Further, the Operations Team set up an in-depth, intelligent report that worked with the IT Service Desk system (Remedy). Key here, was that it was recommended that the company not automate all the steps. Keeping certain elements manual, the process could be customised, so that the company would not lose the customer service experience, but at the same time, could still track all actions.
This was where the real power of the process lay, because users felt heard and that the company genuinely cared about making their lives easier.
Root causes were addressed for continual improvements
With the new customer satisfaction survey process, not only could Siemens IT Solutions and Services use feedback to address the root cause of problems, but could also push compliments into employee KPI’s, boosting staff engagement levels. To boot, feedback also drove training initiatives.
The end process looked like this:
The process continued below:
The revised process flow.
Results in Summary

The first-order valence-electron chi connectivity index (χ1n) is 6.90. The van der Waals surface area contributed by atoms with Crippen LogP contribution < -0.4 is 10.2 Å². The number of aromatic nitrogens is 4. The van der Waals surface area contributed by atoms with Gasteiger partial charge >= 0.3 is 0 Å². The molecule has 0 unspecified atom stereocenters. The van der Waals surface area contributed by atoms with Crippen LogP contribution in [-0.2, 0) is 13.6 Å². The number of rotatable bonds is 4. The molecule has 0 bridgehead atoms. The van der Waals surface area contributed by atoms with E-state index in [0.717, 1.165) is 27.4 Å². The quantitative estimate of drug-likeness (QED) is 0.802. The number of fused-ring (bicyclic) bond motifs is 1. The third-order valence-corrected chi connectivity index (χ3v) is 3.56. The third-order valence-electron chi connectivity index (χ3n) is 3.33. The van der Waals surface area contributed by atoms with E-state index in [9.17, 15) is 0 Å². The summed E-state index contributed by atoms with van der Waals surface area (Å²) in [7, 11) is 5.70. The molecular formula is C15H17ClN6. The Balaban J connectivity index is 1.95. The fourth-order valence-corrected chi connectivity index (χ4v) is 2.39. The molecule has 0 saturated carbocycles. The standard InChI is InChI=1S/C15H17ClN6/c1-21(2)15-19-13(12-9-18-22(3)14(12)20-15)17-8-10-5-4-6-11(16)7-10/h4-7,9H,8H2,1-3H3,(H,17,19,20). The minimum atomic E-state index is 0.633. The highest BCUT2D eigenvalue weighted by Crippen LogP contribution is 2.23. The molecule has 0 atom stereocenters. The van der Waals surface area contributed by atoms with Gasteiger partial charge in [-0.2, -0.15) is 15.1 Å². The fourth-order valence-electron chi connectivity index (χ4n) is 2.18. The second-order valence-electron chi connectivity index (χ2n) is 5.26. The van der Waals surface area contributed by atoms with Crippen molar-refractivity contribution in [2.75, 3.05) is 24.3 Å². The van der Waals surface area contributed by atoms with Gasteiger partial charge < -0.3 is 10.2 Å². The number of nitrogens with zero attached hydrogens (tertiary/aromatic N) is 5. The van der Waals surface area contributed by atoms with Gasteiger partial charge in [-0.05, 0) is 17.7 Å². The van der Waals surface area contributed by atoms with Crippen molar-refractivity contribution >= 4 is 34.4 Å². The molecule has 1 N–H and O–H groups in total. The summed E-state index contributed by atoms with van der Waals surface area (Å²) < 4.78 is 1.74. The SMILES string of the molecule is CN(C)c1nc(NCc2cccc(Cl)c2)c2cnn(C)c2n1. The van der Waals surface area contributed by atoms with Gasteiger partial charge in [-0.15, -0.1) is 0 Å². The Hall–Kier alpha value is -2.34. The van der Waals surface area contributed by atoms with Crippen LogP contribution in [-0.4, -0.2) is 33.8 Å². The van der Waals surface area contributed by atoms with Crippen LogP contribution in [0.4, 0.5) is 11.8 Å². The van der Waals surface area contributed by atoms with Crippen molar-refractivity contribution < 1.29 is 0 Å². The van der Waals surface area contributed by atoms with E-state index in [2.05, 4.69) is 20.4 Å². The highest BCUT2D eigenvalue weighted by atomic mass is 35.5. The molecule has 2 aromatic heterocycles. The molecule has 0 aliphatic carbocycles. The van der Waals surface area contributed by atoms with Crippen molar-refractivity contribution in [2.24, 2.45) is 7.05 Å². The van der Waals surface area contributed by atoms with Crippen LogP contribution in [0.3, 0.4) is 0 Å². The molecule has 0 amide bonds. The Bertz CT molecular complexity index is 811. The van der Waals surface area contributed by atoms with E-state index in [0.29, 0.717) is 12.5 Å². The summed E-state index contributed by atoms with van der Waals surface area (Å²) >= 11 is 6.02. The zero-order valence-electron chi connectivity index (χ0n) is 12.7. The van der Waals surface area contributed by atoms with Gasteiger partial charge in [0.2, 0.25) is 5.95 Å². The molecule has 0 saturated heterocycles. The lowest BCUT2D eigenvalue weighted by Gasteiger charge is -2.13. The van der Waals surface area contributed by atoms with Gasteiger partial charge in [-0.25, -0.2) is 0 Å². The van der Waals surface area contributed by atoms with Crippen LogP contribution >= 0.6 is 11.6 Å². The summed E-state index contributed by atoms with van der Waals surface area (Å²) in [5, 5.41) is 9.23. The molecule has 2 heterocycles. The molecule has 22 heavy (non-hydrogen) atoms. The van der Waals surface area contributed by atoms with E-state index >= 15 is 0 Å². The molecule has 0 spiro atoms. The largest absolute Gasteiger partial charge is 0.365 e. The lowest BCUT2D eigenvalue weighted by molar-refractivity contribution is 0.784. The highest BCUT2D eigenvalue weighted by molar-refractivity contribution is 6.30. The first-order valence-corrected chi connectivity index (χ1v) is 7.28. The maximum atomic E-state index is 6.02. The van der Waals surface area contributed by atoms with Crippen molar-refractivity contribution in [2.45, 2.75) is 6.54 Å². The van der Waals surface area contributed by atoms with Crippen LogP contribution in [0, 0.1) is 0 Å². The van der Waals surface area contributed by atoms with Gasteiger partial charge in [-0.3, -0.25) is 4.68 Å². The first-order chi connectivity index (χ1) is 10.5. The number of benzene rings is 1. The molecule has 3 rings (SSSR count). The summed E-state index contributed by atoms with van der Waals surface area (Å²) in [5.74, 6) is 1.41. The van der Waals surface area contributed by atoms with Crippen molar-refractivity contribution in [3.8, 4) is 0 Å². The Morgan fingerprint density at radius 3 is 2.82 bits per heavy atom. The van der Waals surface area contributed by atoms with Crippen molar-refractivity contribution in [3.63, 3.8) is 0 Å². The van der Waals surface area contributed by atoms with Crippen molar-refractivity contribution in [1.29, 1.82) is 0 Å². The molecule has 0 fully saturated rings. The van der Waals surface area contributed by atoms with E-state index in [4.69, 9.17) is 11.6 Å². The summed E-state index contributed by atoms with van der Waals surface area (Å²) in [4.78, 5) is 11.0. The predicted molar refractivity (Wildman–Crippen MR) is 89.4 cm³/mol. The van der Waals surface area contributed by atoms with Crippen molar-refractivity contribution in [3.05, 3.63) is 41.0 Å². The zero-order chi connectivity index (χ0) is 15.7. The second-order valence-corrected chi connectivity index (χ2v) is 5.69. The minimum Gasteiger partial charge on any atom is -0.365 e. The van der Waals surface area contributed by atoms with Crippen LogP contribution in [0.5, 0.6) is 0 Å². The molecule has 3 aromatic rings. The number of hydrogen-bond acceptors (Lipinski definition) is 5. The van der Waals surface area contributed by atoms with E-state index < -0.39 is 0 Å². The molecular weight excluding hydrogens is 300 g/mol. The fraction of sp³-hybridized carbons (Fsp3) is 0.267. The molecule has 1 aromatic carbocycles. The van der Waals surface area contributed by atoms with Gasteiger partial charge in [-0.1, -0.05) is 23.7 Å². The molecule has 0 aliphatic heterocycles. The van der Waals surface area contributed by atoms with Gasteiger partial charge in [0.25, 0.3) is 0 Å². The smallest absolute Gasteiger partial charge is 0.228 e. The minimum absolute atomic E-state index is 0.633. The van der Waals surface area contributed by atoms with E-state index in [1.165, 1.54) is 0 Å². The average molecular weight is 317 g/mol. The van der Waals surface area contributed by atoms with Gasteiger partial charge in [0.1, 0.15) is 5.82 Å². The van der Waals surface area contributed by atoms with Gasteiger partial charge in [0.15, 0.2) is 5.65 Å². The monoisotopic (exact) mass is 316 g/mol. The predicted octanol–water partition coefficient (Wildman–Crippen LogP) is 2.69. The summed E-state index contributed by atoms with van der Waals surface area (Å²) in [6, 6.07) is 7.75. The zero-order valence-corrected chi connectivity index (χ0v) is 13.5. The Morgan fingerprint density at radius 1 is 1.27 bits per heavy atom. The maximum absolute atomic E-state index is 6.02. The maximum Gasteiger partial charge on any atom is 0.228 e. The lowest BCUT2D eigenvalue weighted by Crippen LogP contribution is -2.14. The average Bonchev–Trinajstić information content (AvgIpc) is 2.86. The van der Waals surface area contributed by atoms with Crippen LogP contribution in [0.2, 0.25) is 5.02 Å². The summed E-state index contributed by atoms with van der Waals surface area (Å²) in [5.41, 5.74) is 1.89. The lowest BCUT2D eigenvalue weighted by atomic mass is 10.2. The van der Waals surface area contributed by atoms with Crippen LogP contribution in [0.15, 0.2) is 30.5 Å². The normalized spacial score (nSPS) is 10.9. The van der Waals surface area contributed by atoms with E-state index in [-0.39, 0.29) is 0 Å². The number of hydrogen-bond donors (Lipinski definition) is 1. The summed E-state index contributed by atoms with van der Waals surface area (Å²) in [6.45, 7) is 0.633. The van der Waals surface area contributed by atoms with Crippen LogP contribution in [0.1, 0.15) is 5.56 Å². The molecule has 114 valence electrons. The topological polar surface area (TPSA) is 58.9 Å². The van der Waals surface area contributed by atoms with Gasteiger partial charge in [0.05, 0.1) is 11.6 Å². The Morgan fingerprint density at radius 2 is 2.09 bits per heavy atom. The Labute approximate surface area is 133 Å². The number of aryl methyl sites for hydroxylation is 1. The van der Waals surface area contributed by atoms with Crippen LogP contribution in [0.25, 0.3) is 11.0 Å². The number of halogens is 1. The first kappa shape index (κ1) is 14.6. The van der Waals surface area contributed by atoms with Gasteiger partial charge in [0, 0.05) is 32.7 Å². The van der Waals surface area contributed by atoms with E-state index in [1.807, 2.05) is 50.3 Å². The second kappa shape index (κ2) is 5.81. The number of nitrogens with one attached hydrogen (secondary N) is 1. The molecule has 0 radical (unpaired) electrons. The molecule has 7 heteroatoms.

- The process was analysed and revamped in order to obtain more user feedback and drive continual service improvements.
- The company created a comprehensive tracking and reporting method in order to keep abreast of what was working and what was not working.
- All users who completed the customer satisfaction survey form were contacted, whether they rated the service as poor or good.
- A big difference to usual customer experience processes, was that some of the process was left to be conducted manually instead of being automated. This is where the power lay.
- Made improvements to Siemens IT Solutions and Services offerings and service based on user feedback from the surveys, so that no problem stayed.
- Ensured continual service improvements because the root causes of satisfaction and dissatisfaction were being addressed.